In this satellite view, the Fukushima Dai-ichi Nuclear Power plant after a massive earthquake and subsequent tsunami on March 14, 2011 in Futaba, Japan © Getty Images / DigitalGlobe via Getty Images via Getty Images
Tokyo has begun releasing 540 Olympic-sized swimming pools worth of contaminated wastewater into the Pacific Ocean In this satellite view, the Fukushima Dai-ichi Nuclear Power plant after a massive earthquake and subsequent tsunami on March 14, 2011 in Futaba, Japan © Getty Images / DigitalGlobe via Getty Images via Getty Images
Beijing has once again condemned what it says are Tokyo’s “irresponsible” methods of disposing of treated wastewater from its stricken Fukushima nuclear power plant into the Pacific Ocean, after Japan released its third batch of radioactive wastewater on Thursday.
Japan is “blatantly and irresponsibly spreading the risk of contamination worldwide,” Beijing’s foreign ministry spokesperson, Wang Wenbin, said on Thursday at a press briefing, according to the ministry’s website.
Wang added that a recent incident in which radioactive wastewater was accidentally splashed onto workers at the plant is another example of TEPCO’s (Tokyo Electric Power Company) “problematic internal management and habit of deceiving the public.”
He added that the incident “makes people doubt once again the credibility of Japan’s purportedly ‘safe and transparent’ discharge plan.”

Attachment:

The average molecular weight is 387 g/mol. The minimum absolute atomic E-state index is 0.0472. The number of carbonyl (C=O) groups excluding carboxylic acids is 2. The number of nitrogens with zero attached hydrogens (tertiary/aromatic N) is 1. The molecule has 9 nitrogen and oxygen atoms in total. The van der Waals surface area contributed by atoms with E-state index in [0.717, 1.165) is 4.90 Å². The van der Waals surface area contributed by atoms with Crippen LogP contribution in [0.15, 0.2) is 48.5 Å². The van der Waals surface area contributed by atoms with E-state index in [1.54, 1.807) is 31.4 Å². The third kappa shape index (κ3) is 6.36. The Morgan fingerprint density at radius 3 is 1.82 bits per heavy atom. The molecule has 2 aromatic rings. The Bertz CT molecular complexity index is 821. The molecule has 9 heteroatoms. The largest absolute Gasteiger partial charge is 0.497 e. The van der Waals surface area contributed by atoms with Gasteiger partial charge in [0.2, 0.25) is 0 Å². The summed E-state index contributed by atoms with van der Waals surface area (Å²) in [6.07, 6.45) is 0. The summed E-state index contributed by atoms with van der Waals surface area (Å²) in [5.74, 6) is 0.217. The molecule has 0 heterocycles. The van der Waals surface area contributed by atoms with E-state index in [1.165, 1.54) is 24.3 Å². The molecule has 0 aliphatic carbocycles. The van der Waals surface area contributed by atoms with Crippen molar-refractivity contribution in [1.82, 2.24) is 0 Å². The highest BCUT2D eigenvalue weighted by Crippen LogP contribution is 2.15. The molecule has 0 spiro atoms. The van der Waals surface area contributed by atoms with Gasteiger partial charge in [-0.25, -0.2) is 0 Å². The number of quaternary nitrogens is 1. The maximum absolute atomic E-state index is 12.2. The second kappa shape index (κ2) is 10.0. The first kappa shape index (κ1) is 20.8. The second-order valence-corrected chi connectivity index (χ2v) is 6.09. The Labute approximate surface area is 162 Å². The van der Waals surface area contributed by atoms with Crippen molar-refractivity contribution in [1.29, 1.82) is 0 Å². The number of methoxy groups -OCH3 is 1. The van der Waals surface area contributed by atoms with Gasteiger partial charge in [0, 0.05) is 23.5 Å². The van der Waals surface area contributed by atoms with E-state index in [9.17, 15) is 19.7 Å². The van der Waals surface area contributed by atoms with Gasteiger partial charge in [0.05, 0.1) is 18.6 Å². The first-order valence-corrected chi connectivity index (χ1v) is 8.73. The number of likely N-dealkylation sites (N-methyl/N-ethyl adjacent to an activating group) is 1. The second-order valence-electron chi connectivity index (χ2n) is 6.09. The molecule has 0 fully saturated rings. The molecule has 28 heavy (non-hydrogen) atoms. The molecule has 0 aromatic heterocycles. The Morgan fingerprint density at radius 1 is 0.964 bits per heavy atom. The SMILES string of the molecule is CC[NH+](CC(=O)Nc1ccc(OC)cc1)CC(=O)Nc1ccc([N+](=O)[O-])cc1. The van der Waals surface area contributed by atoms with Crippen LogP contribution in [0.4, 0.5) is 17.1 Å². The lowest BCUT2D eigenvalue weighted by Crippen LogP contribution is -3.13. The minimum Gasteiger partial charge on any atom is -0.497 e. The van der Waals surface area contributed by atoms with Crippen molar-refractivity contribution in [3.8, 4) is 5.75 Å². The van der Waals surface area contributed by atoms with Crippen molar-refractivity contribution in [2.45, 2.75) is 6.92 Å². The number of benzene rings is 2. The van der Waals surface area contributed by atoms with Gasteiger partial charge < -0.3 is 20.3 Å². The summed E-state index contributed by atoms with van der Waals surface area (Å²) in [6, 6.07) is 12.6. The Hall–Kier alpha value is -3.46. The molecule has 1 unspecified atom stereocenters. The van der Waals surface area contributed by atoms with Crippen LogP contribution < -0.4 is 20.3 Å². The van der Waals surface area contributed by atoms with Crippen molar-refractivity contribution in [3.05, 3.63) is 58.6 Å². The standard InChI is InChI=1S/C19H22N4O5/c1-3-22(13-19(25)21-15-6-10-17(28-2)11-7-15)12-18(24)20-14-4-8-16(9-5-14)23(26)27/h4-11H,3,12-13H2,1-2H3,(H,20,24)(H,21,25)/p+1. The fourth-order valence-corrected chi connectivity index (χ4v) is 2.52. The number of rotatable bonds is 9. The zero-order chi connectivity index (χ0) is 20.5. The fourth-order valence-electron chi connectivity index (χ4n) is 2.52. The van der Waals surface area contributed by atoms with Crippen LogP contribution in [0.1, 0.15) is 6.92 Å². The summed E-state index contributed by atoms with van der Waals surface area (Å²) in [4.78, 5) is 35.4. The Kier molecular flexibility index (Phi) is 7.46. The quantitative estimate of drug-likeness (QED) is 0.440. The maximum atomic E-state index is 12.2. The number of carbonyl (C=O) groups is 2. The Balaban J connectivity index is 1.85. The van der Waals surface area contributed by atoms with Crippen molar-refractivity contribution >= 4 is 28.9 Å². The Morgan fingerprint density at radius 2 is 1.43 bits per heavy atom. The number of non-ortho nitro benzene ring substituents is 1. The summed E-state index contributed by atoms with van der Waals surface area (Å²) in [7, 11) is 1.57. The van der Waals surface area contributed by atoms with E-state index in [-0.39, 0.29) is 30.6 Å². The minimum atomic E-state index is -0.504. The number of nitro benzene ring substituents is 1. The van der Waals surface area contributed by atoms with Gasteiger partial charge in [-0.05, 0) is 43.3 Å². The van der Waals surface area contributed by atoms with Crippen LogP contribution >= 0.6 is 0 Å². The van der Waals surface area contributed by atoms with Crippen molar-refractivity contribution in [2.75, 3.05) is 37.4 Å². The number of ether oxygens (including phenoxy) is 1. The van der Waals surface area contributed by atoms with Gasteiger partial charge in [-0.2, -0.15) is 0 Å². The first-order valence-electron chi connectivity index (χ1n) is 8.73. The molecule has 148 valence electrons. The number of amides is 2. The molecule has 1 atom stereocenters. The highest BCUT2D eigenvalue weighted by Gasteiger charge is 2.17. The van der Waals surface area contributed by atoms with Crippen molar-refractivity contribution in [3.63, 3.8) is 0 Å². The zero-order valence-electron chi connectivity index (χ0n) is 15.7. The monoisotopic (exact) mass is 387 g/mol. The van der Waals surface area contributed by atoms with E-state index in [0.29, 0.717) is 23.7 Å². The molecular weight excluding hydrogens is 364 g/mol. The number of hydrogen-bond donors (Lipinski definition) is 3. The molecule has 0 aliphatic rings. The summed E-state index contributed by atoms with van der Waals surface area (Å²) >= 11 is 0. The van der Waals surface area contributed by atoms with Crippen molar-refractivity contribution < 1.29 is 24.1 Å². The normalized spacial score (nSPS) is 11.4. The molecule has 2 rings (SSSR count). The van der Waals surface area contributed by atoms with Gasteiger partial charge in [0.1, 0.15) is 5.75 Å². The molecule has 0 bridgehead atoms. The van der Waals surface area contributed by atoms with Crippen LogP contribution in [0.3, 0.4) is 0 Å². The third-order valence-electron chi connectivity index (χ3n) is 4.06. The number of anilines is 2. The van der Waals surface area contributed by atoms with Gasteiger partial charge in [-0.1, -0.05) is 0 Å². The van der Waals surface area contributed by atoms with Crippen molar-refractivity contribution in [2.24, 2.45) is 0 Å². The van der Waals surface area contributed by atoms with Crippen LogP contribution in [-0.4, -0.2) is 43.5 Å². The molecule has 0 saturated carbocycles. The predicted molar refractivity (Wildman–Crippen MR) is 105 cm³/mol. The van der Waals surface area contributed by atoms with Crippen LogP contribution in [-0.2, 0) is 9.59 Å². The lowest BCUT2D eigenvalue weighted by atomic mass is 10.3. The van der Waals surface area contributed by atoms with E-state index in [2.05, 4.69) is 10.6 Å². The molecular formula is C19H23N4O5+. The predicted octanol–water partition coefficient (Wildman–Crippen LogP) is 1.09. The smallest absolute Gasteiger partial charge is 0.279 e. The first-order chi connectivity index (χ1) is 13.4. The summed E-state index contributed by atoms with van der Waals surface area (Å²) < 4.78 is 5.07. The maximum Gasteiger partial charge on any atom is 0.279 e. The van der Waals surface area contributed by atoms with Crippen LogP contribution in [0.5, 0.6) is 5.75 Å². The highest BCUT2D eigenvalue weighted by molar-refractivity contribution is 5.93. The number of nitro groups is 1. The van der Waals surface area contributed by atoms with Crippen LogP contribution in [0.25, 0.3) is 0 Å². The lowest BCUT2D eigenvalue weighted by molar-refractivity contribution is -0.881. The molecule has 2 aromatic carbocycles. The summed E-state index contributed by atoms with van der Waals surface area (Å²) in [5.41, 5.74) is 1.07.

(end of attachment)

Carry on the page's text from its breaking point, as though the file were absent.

From late August, Japan began gradually releasing the equivalent of 540 Olympic-sized swimming pools of wastewater from the disabled nuclear facility in Japan’s east. The radioactive water had been used to cool reactors that went into meltdown following the deadly 2011 earthquakes and ensuing tsunami.
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A third discharge began on Thursday and is expected to take 17 days to compete.
The disposal methods have drawn stern condemnation from some members of the international community, with China and, later, Russia banning all imports of seafood from the region, arguing that Tokyo is damaging the environment.
However, Japan argues that the wastewater being released into the ocean poses no danger to the public and that, in its disposal, which is taking place over decades, it will be heavily diluted with seawater.
The International Atomic Energy Agency (IAEA), which is overseeing the wastewater disposal, sided with Japan in September, saying that it will be able to “provide assurances to people around the world that the discharge will cause no harm.”
Nonetheless, Wang added on Thursday that Tokyo must “take seriously the widespread international concerns, engage in thorough consultations with other stakeholders, especially its neighbors, and dispose of the nuclear-contaminated water in a responsible way.”
The diplomatic spat has led to concerns for the future of seafood imports into China, which is Japan’s biggest trading partner. It has also particularly affected scallop fishermen in the Hokkaido region 500 kilometers (300 miles) north of the Fukushima plant, who used Chinese factories to process the mollusks. (RT)
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